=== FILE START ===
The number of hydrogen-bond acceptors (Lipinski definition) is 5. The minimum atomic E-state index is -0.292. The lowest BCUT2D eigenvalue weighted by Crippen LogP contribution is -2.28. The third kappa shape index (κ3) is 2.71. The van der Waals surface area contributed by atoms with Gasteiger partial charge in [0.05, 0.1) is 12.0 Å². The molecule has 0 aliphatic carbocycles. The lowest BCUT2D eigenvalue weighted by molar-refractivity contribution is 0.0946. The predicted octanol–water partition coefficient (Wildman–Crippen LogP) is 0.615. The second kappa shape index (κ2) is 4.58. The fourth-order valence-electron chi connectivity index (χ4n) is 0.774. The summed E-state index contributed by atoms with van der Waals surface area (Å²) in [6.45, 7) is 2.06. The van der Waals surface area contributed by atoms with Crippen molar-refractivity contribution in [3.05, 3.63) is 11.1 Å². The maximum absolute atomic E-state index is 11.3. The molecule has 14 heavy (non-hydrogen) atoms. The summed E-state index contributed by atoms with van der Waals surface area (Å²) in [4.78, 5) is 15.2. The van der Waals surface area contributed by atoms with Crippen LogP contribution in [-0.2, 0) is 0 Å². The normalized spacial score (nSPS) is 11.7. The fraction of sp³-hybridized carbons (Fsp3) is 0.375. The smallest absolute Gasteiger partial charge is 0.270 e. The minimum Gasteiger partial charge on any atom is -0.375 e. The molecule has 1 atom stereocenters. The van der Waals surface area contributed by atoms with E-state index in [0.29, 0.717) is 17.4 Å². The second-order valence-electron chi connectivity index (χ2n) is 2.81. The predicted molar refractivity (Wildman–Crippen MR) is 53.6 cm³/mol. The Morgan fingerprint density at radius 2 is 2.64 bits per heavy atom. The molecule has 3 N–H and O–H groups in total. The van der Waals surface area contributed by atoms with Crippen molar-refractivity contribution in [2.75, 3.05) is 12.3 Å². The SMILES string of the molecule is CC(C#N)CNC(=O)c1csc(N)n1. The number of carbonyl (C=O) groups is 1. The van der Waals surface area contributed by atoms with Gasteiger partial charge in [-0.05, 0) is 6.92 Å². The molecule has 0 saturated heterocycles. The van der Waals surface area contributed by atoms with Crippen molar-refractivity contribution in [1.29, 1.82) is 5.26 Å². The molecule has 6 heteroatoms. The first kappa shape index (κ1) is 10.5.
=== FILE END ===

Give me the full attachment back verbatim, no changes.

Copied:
The number of hydrogen-bond acceptors (Lipinski definition) is 5. The minimum atomic E-state index is -0.292. The lowest BCUT2D eigenvalue weighted by Crippen LogP contribution is -2.28. The third kappa shape index (κ3) is 2.71. The van der Waals surface area contributed by atoms with Gasteiger partial charge in [0.05, 0.1) is 12.0 Å². The molecule has 0 aliphatic carbocycles. The lowest BCUT2D eigenvalue weighted by molar-refractivity contribution is 0.0946. The predicted octanol–water partition coefficient (Wildman–Crippen LogP) is 0.615. The second kappa shape index (κ2) is 4.58. The fourth-order valence-electron chi connectivity index (χ4n) is 0.774. The summed E-state index contributed by atoms with van der Waals surface area (Å²) in [6.45, 7) is 2.06. The van der Waals surface area contributed by atoms with Crippen molar-refractivity contribution in [3.05, 3.63) is 11.1 Å². The maximum absolute atomic E-state index is 11.3. The molecule has 14 heavy (non-hydrogen) atoms. The summed E-state index contributed by atoms with van der Waals surface area (Å²) in [4.78, 5) is 15.2. The van der Waals surface area contributed by atoms with Crippen LogP contribution in [-0.2, 0) is 0 Å². The normalized spacial score (nSPS) is 11.7. The fraction of sp³-hybridized carbons (Fsp3) is 0.375. The smallest absolute Gasteiger partial charge is 0.270 e. The minimum Gasteiger partial charge on any atom is -0.375 e. The molecule has 1 atom stereocenters. The van der Waals surface area contributed by atoms with E-state index in [0.29, 0.717) is 17.4 Å². The second-order valence-electron chi connectivity index (χ2n) is 2.81. The predicted molar refractivity (Wildman–Crippen MR) is 53.6 cm³/mol. The Morgan fingerprint density at radius 2 is 2.64 bits per heavy atom. The molecule has 3 N–H and O–H groups in total. The van der Waals surface area contributed by atoms with Crippen molar-refractivity contribution in [2.75, 3.05) is 12.3 Å². The SMILES string of the molecule is CC(C#N)CNC(=O)c1csc(N)n1. The number of carbonyl (C=O) groups is 1. The van der Waals surface area contributed by atoms with Gasteiger partial charge in [-0.05, 0) is 6.92 Å². The molecule has 0 saturated heterocycles. The van der Waals surface area contributed by atoms with Crippen molar-refractivity contribution in [1.29, 1.82) is 5.26 Å². The molecule has 6 heteroatoms. The first kappa shape index (κ1) is 10.5.